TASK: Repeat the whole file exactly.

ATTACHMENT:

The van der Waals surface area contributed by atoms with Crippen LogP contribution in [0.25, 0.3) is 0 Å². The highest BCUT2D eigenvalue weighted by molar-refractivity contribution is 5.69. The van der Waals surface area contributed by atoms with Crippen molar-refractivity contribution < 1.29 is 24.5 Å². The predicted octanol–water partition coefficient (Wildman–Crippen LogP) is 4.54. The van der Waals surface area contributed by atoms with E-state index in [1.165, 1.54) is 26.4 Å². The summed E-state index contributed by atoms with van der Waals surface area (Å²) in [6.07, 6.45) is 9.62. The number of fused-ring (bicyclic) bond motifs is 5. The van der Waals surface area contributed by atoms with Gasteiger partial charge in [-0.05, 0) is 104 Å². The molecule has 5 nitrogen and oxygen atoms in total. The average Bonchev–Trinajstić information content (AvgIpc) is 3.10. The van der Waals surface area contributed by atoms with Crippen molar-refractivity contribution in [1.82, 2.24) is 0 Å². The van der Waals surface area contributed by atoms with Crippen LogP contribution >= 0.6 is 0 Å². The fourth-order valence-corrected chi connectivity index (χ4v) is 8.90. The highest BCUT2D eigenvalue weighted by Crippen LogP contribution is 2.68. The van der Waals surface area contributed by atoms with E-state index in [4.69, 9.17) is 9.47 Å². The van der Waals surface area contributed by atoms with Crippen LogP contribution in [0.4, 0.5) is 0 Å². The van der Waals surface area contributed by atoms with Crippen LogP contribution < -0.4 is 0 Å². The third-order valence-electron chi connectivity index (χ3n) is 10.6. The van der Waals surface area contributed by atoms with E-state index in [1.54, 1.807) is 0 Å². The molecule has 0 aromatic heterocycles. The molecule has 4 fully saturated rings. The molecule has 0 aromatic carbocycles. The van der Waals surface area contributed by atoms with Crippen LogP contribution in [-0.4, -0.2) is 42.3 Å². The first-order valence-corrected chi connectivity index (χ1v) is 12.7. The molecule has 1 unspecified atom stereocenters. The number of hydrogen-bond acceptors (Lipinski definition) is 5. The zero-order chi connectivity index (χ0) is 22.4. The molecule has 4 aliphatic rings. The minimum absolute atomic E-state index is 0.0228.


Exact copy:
The van der Waals surface area contributed by atoms with Crippen LogP contribution in [0.25, 0.3) is 0 Å². The highest BCUT2D eigenvalue weighted by molar-refractivity contribution is 5.69. The van der Waals surface area contributed by atoms with Crippen molar-refractivity contribution < 1.29 is 24.5 Å². The predicted octanol–water partition coefficient (Wildman–Crippen LogP) is 4.54. The van der Waals surface area contributed by atoms with E-state index in [1.165, 1.54) is 26.4 Å². The summed E-state index contributed by atoms with van der Waals surface area (Å²) in [6.07, 6.45) is 9.62. The number of fused-ring (bicyclic) bond motifs is 5. The van der Waals surface area contributed by atoms with Gasteiger partial charge in [-0.05, 0) is 104 Å². The molecule has 5 nitrogen and oxygen atoms in total. The average Bonchev–Trinajstić information content (AvgIpc) is 3.10. The van der Waals surface area contributed by atoms with Crippen molar-refractivity contribution in [1.82, 2.24) is 0 Å². The van der Waals surface area contributed by atoms with Crippen LogP contribution >= 0.6 is 0 Å². The fourth-order valence-corrected chi connectivity index (χ4v) is 8.90. The highest BCUT2D eigenvalue weighted by Crippen LogP contribution is 2.68. The van der Waals surface area contributed by atoms with E-state index in [4.69, 9.17) is 9.47 Å². The van der Waals surface area contributed by atoms with Crippen LogP contribution in [0.4, 0.5) is 0 Å². The van der Waals surface area contributed by atoms with Crippen LogP contribution < -0.4 is 0 Å². The third-order valence-electron chi connectivity index (χ3n) is 10.6. The van der Waals surface area contributed by atoms with E-state index in [1.54, 1.807) is 0 Å². The molecule has 0 aromatic heterocycles. The molecule has 4 fully saturated rings. The molecule has 0 aromatic carbocycles. The van der Waals surface area contributed by atoms with Crippen LogP contribution in [-0.4, -0.2) is 42.3 Å². The first-order valence-corrected chi connectivity index (χ1v) is 12.7. The molecule has 1 unspecified atom stereocenters. The number of hydrogen-bond acceptors (Lipinski definition) is 5. The zero-order chi connectivity index (χ0) is 22.4. The molecule has 4 aliphatic rings. The minimum absolute atomic E-state index is 0.0228.